When the United States beat the reigning champion, Japan, in the 2015 Women’s World Cup final, it felt like a high-water moment. Over 25 million people watched — the largest ever for a broadcast of American soccer, male or female. I worried that women’s soccer would then retreat back into the shadows, with no one following it until the next World Cup or Olympic cycle. But since that milestone, the women’s soccer world has been, to my great surprise, full of good news.
Looking ahead to the 2019 Women’s World Cup in France, I expect it to get even better.
In this era of outright hope in the women’s game, the United States is still the beacon. But it’s not just here: After decades of neglect, federations and clubs have poured money into the women’s game. More and more women from around the world are able to make a living playing the sport. Some professional teams in Brazil, Colombia and Mexico are even offering college scholarships to their players — following the United States’ precedent of preparing players for futures beyond soccer.
In Europe, most of the storied clubs have women’s sides (Real Madrid is a notable exception). In 2018, the English pro league went fully professional, offering top-notch facilities and competitive salaries and attracting star players. New pro leagues in Mexico and Colombia are proving that machismo-rich cultures can embrace the women’s game. In Bogotá, Colombia, in 2017, over 33,000 fans packed into the Estadio Nemesio Camacho for the first-ever women’s league final. A 2018 final in Mexico City drew a world-record crowd for a women’s club match — 51,211 fans packing the Azteca.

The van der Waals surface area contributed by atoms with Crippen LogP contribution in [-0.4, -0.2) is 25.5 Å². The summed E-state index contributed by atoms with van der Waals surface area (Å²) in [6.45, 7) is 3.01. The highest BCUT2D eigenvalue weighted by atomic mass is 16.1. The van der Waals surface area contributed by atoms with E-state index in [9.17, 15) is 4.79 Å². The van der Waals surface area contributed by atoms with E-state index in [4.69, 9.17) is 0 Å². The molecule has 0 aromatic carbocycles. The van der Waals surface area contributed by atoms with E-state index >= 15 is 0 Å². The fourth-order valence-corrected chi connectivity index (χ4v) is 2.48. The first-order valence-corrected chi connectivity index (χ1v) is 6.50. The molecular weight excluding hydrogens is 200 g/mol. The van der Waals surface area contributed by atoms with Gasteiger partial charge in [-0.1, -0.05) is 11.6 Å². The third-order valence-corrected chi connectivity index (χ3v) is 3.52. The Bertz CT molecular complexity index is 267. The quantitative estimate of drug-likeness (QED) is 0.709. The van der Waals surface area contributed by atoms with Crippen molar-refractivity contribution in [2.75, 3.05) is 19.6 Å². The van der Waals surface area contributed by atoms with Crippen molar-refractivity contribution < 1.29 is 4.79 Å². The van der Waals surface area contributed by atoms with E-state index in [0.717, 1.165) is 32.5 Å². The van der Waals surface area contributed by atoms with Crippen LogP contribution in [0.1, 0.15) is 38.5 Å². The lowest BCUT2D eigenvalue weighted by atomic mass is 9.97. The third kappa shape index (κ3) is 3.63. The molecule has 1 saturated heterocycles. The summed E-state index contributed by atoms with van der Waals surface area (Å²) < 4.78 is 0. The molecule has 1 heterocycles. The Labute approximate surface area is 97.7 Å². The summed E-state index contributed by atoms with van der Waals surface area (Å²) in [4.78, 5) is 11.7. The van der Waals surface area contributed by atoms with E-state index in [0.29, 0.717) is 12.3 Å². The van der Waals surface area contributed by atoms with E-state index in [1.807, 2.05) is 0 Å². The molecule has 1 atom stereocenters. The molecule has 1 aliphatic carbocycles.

In Cameroon, too, the public is hungry to watch: During the 2016 Africa Cup of Nations in Yaoundé, 40,000 filled the stadium — five hours before kickoff. During Euro 2017, the Netherlands sold out every game, and a whopping 83 percent of the Dutch population, 4.1 million, watched the final on television.
With that international growth, the United States faces stiffer competition, but its players have gained opportunities to play for Lyon (Alex Morgan, Megan Rapinoe), Paris (Tobin Heath, Allie Long) and Manchester City (Carli Lloyd). When you factor in the crop of young, talented newcomers — including 24-year-old Lindsey Horan and 20-year-old Mallory Pugh — you may be looking at the most promising team in history for the 2019 World Cup.
The 1991 team, the first American World Cup champion, was composed of trailblazers who fought for opportunity and protectively mentored members of this new generation, who are doing the same for the next, fighting for equality and a sustainable pro league — a fight that is rippling around the world.